The Flowering Of Florence’s Gucci Garden
Looking out at the ancient stone palazzo, this could be Renaissance Florence and the wall painting of wild creatures the work of an artist of centuries ago.
But nothing in the Gucci Garden is quite as it seems. Artist Alex Merry – an illustrator who is also an enthusiast of the English folk art form, Morris dancing – is quick to explain that the all-embracing, multicoloured netherworld that she creates for Gucci is worked out digitally. She tells me that her eight strangely disturbing dreamscapes on the walls of the Gucci Garden stairway were applied by a team of workers.
For the Pitti Immagine menswear event, she was asked to create, on her own, new and appropriate designs to add to other captivating murals.
So how does the British artist fit her work in with Gucci?
‘A lot of things that come into my paintings – I often work really late at night – I try not to be too studious about,’ the artist explains. ‘I just let in all these symbols and with Gucci, snakes are a potent symbol, they slither into the pictures as the sun and the moon appear.’
Merry was born into a family of artists – her mother and sister are painters and sculptors, while her brother James is hyper-original singer Björk’s creative collaborator.
Alex Merry’s colourful and enchanting images were first spotted on Instagram by Alessandro Michele and the English artist has now become one of a group of utterly different artistic ‘influencers’ who contribute to Gucci’s colourful and hyper-decorated work.
Just a little like the artist of the 14th century presenting a completed client commission that was worked on by a team of toiling creatives, Alex Merry is one of several backstage artists whose work is on display in the Florentine building.
Other enticing elements include an exhibition of colourful menswear, from a Chinese kimono by earlier Gucci designer Tom Ford to the vibrant shades and rich textures of Michele’s more recent work. Exhibition curator Maria Luisa Frisa has called the show ‘Androgynous Mind Eclectic Body’.
But it is Alex Merry, with her take on Florentine decoration, who has stamped the colour and patterns of the new Gucci. Is Italian art absorbed directly into the patterns on the clothes that appear on the Gucci building’s main floor?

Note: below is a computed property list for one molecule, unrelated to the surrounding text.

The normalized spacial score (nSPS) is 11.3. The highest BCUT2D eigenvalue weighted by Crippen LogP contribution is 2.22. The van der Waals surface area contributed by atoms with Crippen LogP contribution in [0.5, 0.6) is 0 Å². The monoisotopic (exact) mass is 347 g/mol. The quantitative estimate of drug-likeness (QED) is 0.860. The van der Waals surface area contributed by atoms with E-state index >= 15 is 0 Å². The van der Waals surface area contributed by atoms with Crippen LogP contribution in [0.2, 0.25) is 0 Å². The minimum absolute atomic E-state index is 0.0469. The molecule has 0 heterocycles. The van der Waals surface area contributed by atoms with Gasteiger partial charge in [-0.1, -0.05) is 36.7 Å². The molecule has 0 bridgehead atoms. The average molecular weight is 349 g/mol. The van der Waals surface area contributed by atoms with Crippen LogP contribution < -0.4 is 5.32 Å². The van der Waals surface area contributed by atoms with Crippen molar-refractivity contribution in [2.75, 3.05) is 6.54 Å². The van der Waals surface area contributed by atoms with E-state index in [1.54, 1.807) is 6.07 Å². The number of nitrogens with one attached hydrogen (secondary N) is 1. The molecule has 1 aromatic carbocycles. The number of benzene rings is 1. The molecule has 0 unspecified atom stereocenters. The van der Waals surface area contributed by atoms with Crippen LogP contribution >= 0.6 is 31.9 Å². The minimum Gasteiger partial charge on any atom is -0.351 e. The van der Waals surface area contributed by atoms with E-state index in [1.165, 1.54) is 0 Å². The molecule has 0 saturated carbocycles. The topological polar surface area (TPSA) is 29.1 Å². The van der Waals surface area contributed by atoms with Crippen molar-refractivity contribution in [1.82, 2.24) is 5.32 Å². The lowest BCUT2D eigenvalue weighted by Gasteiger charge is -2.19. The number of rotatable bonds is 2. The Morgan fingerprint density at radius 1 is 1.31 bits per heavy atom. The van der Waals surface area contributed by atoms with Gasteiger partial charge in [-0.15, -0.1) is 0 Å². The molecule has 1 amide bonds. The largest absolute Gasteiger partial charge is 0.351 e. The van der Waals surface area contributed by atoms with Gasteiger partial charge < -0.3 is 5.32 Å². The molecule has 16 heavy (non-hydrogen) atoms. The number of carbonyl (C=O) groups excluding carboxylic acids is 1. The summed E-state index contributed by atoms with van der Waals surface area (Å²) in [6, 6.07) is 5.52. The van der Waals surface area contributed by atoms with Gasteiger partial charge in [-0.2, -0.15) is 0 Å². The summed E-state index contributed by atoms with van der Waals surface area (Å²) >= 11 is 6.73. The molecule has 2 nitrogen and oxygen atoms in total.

‘It’s really hard to explain the difference – England is home to me so I am familiar with it, but here in Florence art is everywhere,’ she says, citing the Uffizi Gallery as an example of a Florentine place where, ‘It is so incredible to be surrounded on every single corner by art work.’
So, the young English artist has never actually met Alessandro Michele, the powerful designer who has reimagined a Gucci land writhing with history. Where does he fit in?
‘It’s an amazing relationship, even though I haven’t met him,’ Alex Merry explains. ‘I feel I know him a little bit just because I’ve obviously explored and liked all the Gucci stuff, read up about him and interviews with him. I love what he says, what he is about and what he is doing with Gucci.’
When she is not imagining strange rituals and weird images, the artist concentrates both on traditional portraits and on costumes for the folk scene and taking part in ancient English rituals and celebrations.
So, Gucci, so successful in growth and sales since 2015 with President and CEO Marco Bizzarri has been at the helm, is giving back through its artistic collaborations. They even included a collaboration with Harlem designer Dapper Dan, who was at the Florence event with a book of his work and fashion resurrection, achieved through Gucci’s support.
Alex Merry describes the strange interplay of talents in Gucci’s fashion world.
‘I have lovely correspondences through email, but the actual work is quite solitary,’ she says. ‘I just make a hot water bottle, sit in my studio and try to descend into a dream world – just to get into the right head space and let the images arrive like that. It is a very solitary thing when I am drawing. I try and transmit by imagining what Alessandro is thinking. And Gucci gives me a lovely feedback.’